A measure of U.S. business prices edged up less than expected in February, once again indicating that tariffs have not weighed on the American consumer.
Ever since the Trump administration announced it would impose tariffs on imported steel and aluminum a year ago, many economists have been predicting that rising U.S. tariffs would drive prices higher for U.S. consumers, with some describing tariffs as a “tax on consumers.” Cars, in particular, were supposed to see prices soar.
“U.S. President Donald Trump’s steel and aluminum tariffs will boost car prices by hiking commodity costs for manufacturers, automakers have warned,” Reuters reported last year.
But none of the official measures of prices indicate much tariff-driven inflation. That widely touted auto-paclypse in car prices certainly has not occured.
The Producer-Price Index, which mostly measures the prices businesses receive for their goods and services, rose a seasonally adjusted 0.1 percent in February from a month earlier, the Labor Department said Wednesday. From a year earlier, the producer-price index increased 1.9 percent. Economist had expected 0.2 percent for the month and 2.0 percent for the year.
Prices for goods, less volatile food and energy categories, were up the same 0.1 percent for the month. This is the broadest category where tariffs would show up if they were to hit consumers.
Tariffs have raised prices for businesses further out on the production chain but these are not getting passed on to consumers, according to the data. There is very little evidence in the latest producer-price index that tariffs are acting as a tax on consumers–and plenty that they are not.
The prices of steel mill products, for example, are up 12.6 percent compared with a year ago, thanks to the steel tariffs and increased demand. But this is a slowdown in inflation compared with last October 18.6 percent year over year price climb, suggesting that U.S. production is ramping up to meet demand. (Note: the metals tariffs were announced a year ago but not imposed until later so the year-over-year gain for February is still a relevant measure of pre- and post-tariff prices.)
But the prices of stuff made of steel and sold to consumers are barely up at all. Auto parts are up just 0.5 percent compared with a year ago. Car prices are up just 1 percent for the year. Prices of “light trucks”–SUVs and pickup trucks–are up 1.1 percent.
Prices of materials used to make durable goods fell in February by 0.9 percent but are up a 4.5 percent year-over-year, likely driven higher by both steel and aluminum tariffs. But the prices of the durable goods themselves are up just 2.2 percent for the year and were in February. The tariffs have raised costs but most of that gets absorbed by the manufacturers rather than passed on to consumers.
Prices of home appliances are up 5.9 percent compared with a year ago and rose a steep 0.5 percent in February. This is an acceleration from last year and may reflect the China tariffs. Even here, however, the price hikes of appliances are somewhat offset by a 0.4 percent decline in home computer equipment and the o.4 percent gain in other home electronic equipment.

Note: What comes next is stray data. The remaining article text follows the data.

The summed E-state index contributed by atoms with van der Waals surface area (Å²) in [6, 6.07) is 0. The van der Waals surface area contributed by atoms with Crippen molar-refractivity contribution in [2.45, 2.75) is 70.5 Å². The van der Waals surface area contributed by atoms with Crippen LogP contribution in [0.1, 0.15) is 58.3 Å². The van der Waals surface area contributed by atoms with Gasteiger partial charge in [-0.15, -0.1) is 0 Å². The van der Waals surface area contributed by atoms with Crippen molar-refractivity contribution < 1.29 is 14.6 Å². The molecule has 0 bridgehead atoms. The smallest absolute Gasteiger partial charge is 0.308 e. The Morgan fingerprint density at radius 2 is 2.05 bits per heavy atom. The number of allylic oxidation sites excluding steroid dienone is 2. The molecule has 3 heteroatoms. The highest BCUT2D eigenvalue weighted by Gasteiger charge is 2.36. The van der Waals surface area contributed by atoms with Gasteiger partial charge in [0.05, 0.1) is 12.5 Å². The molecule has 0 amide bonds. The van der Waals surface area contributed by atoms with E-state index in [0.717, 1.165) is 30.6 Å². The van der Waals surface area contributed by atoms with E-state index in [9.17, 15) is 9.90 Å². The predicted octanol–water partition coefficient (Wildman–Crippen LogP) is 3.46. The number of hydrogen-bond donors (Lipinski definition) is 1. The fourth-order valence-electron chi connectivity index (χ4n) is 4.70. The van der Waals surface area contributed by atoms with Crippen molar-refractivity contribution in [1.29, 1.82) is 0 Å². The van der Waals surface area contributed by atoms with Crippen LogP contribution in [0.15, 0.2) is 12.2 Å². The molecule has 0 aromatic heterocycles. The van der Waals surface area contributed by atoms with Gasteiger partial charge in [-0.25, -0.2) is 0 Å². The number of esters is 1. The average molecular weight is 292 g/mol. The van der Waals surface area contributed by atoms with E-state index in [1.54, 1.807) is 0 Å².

This highlights the fact that when tariffs do raise prices of some consumer goods, other prices typically fall as consumer spending shifts rather than rises.
Toys and sports equipment make up one of the largest categories of stuff imported from China, amounting to $26 billion in 2017. Toy prices were unchanged for the month and are up just 0.3 percent for the year. Sports equipment prices rose by 0.9 percent, perhaps reflect some pressure from tariffs or import-hoarding to avoid even higher tariffs, but compared with a year ago prices are up just 2.2 percent.
The U.S. imported $32 billion of furniture from China last year and this category got hit with new tariffs at the end of September. In October, this category saw a pretty big jump of 1.1 percent. But that looks to have been a temporary event, perhaps also reflecting hoarding to hedge against even higher tariffs. The past three months, however, have seen much smaller rises and now this category is up 3.9 percent year over year.
But most of the tariffs on furniture appear to be being absorbed by retailers and wholesalers. Margins for these, reported in the Producer Price Index under the trade services category, have declined every month for the past four months and are down 6.9 percent compared with a year ago.
This pattern in furniture and steel mill products indicates that the tariffs have not created inflation. Price hikes actually retreat after the initial post-tariff hike. And keep in mind that as households had to pay more for furniture in furniture and appliances, they paid less for televisions,, phones, and computers. This is another demonstration of the fact that tariffs do not raise prices generally, they shift them around.